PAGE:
Days ago, a Redditor discovered that their Lovense remote control app was unknowingly recording audio of a six-minute intimate session between the user and their significant other. It happened while they used the app to control the Lovense vibrator it's paired with, and it saved the recording to a local file buried in the phone's media storage. Another commenter, claiming to be a Lovense representative, said these recordings are the result of a "minor software bug."
According to the supposed representative, the bug only affects the Android version of the app (iOS users are unaffected), and the issue has been fixed in the latest version. The app requests access to a smartphone or tablet's microphone and video, which are used to send messages in peer-to-peer chat -- not to record sessions for later. The Redditor admitted to granting the app such access, but only came across the recording when combing media files. Subsequently, others in the thread foundsimilaraudio files (many labeled 'tempSoundPlay.3gp') on their devices.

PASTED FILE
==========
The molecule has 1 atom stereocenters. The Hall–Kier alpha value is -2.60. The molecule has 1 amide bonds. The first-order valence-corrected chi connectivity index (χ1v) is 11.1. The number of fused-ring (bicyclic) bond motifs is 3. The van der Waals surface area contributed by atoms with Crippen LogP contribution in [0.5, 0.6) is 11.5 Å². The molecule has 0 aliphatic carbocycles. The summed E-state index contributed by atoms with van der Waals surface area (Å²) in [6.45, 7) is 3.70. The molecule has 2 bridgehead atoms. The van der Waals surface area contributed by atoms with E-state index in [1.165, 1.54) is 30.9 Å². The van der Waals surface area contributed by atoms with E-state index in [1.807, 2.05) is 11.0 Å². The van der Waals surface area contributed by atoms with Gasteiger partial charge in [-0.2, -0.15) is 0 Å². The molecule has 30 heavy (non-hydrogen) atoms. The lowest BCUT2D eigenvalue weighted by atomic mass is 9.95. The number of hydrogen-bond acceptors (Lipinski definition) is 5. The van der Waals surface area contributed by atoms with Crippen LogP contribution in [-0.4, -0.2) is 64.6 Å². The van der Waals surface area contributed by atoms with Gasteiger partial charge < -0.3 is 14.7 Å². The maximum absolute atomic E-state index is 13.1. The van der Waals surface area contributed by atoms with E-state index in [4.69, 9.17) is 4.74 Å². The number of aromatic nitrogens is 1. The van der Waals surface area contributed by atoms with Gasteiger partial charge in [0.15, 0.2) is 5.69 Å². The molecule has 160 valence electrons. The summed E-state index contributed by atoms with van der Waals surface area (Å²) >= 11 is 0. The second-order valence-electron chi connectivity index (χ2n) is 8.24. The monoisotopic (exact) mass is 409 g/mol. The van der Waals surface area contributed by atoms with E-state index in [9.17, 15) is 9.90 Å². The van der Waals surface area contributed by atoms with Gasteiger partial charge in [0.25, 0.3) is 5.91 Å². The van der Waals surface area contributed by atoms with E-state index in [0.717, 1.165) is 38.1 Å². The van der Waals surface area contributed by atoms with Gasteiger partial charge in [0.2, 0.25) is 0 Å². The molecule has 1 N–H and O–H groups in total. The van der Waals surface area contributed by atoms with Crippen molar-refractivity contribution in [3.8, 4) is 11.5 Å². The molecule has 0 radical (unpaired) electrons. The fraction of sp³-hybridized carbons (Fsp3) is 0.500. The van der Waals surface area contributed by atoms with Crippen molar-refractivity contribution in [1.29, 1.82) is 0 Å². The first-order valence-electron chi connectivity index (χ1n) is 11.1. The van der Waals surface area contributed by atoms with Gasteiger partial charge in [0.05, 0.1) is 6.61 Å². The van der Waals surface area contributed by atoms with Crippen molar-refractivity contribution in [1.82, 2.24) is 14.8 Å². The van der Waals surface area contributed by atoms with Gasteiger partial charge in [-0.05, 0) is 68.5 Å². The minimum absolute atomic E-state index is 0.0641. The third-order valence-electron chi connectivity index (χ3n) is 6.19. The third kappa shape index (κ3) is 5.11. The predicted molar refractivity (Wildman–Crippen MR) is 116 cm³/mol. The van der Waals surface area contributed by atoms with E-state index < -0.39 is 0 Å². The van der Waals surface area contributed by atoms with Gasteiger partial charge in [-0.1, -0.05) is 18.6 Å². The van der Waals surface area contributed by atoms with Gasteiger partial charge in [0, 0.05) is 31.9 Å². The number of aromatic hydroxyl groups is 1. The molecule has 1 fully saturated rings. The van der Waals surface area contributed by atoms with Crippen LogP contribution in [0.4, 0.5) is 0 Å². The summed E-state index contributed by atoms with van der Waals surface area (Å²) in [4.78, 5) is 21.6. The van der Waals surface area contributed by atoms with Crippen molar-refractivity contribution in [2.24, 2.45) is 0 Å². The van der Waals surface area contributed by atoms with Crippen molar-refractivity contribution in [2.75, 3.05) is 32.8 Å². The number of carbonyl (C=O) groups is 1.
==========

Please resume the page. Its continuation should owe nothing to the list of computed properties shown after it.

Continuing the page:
This is obviously worrying, but it's not the first time sex devices have run into trouble for quietly collecting user data. The makers of the We-Vibe connected vibrator paid out $3.75 million in a class-action lawsuit after its paired app recorded info about owners' use habits. Lovense asserts on its site that no "sensitive data" passes through its servers, and that all info sent between users is encrypted. But given how fervent sex industries are to embrace teledildonics, perhaps users should be wary about how much of their sensitive data gets transferred -- knowingly or otherwise -- when using sensitive toys.